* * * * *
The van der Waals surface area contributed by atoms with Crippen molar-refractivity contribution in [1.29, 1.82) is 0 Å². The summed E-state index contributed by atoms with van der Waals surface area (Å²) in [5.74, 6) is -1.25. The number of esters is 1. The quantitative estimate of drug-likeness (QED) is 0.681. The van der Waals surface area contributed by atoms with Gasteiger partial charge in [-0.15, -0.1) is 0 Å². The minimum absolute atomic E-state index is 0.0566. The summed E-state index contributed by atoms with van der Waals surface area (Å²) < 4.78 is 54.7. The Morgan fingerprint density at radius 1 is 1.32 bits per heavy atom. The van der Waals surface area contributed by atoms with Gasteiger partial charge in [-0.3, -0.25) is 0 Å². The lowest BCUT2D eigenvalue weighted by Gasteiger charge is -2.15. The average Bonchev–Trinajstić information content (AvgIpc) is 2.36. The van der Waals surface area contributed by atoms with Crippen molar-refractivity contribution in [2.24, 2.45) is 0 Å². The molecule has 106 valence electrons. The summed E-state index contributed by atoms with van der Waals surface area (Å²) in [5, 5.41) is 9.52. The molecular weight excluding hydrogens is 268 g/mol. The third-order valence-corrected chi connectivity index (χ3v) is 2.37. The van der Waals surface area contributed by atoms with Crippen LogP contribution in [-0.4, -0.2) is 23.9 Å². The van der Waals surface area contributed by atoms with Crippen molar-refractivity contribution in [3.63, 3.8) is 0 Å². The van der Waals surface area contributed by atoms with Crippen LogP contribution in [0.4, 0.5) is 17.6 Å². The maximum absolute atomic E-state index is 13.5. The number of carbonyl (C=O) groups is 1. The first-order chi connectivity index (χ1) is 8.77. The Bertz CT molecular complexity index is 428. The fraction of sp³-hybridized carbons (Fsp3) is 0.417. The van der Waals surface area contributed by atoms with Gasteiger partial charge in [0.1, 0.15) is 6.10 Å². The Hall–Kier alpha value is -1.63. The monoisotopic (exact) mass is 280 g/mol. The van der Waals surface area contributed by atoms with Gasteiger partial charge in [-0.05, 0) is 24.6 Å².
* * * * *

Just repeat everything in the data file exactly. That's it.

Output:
The van der Waals surface area contributed by atoms with Crippen molar-refractivity contribution in [1.29, 1.82) is 0 Å². The summed E-state index contributed by atoms with van der Waals surface area (Å²) in [5.74, 6) is -1.25. The number of esters is 1. The quantitative estimate of drug-likeness (QED) is 0.681. The van der Waals surface area contributed by atoms with Gasteiger partial charge in [-0.15, -0.1) is 0 Å². The minimum absolute atomic E-state index is 0.0566. The summed E-state index contributed by atoms with van der Waals surface area (Å²) < 4.78 is 54.7. The Morgan fingerprint density at radius 1 is 1.32 bits per heavy atom. The van der Waals surface area contributed by atoms with Gasteiger partial charge in [-0.3, -0.25) is 0 Å². The lowest BCUT2D eigenvalue weighted by Gasteiger charge is -2.15. The average Bonchev–Trinajstić information content (AvgIpc) is 2.36. The van der Waals surface area contributed by atoms with Crippen molar-refractivity contribution in [2.24, 2.45) is 0 Å². The molecule has 106 valence electrons. The summed E-state index contributed by atoms with van der Waals surface area (Å²) in [5, 5.41) is 9.52. The molecular weight excluding hydrogens is 268 g/mol. The third-order valence-corrected chi connectivity index (χ3v) is 2.37. The van der Waals surface area contributed by atoms with Crippen LogP contribution in [-0.4, -0.2) is 23.9 Å². The van der Waals surface area contributed by atoms with Crippen molar-refractivity contribution in [3.63, 3.8) is 0 Å². The van der Waals surface area contributed by atoms with Crippen LogP contribution in [0.4, 0.5) is 17.6 Å². The maximum absolute atomic E-state index is 13.5. The number of carbonyl (C=O) groups is 1. The first-order chi connectivity index (χ1) is 8.77. The Bertz CT molecular complexity index is 428. The fraction of sp³-hybridized carbons (Fsp3) is 0.417. The van der Waals surface area contributed by atoms with Gasteiger partial charge in [0.1, 0.15) is 6.10 Å². The Hall–Kier alpha value is -1.63. The monoisotopic (exact) mass is 280 g/mol. The van der Waals surface area contributed by atoms with Gasteiger partial charge in [-0.05, 0) is 24.6 Å².